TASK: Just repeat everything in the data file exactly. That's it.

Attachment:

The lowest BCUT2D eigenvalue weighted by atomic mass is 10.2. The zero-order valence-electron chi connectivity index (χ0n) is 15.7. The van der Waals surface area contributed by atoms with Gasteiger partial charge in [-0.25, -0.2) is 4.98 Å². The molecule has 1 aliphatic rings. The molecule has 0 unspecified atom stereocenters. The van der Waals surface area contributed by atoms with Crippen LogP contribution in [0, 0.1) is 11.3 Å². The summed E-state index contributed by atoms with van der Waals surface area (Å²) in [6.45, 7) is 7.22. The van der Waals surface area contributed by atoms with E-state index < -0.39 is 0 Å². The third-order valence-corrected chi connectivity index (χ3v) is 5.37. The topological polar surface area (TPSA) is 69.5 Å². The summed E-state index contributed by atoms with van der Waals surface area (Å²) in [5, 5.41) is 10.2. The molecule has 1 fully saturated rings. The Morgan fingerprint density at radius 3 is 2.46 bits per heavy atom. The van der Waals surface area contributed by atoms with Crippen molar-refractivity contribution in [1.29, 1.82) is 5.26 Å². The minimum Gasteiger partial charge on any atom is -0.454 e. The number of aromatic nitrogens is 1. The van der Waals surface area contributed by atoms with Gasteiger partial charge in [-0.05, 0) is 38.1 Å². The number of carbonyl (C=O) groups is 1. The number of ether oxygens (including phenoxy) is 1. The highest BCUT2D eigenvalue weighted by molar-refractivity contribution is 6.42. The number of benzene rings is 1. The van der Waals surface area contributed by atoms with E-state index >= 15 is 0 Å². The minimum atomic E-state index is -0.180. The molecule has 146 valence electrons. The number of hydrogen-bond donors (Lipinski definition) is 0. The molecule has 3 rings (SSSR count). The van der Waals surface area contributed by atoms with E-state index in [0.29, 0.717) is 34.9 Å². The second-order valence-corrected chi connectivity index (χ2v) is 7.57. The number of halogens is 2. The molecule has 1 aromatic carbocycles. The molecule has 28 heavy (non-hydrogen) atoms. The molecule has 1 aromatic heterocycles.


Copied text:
The lowest BCUT2D eigenvalue weighted by atomic mass is 10.2. The zero-order valence-electron chi connectivity index (χ0n) is 15.7. The van der Waals surface area contributed by atoms with Gasteiger partial charge in [-0.25, -0.2) is 4.98 Å². The molecule has 1 aliphatic rings. The molecule has 0 unspecified atom stereocenters. The van der Waals surface area contributed by atoms with Crippen LogP contribution in [0, 0.1) is 11.3 Å². The summed E-state index contributed by atoms with van der Waals surface area (Å²) in [6.45, 7) is 7.22. The van der Waals surface area contributed by atoms with E-state index < -0.39 is 0 Å². The third-order valence-corrected chi connectivity index (χ3v) is 5.37. The topological polar surface area (TPSA) is 69.5 Å². The summed E-state index contributed by atoms with van der Waals surface area (Å²) in [5, 5.41) is 10.2. The molecule has 1 fully saturated rings. The Morgan fingerprint density at radius 3 is 2.46 bits per heavy atom. The van der Waals surface area contributed by atoms with Crippen molar-refractivity contribution in [1.29, 1.82) is 5.26 Å². The minimum Gasteiger partial charge on any atom is -0.454 e. The number of aromatic nitrogens is 1. The van der Waals surface area contributed by atoms with Gasteiger partial charge in [-0.05, 0) is 38.1 Å². The number of carbonyl (C=O) groups is 1. The number of ether oxygens (including phenoxy) is 1. The highest BCUT2D eigenvalue weighted by molar-refractivity contribution is 6.42. The number of benzene rings is 1. The van der Waals surface area contributed by atoms with E-state index >= 15 is 0 Å². The minimum atomic E-state index is -0.180. The molecule has 146 valence electrons. The number of hydrogen-bond donors (Lipinski definition) is 0. The molecule has 3 rings (SSSR count). The van der Waals surface area contributed by atoms with E-state index in [0.29, 0.717) is 34.9 Å². The second-order valence-corrected chi connectivity index (χ2v) is 7.57. The number of halogens is 2. The molecule has 1 aromatic carbocycles. The molecule has 28 heavy (non-hydrogen) atoms. The molecule has 1 aromatic heterocycles.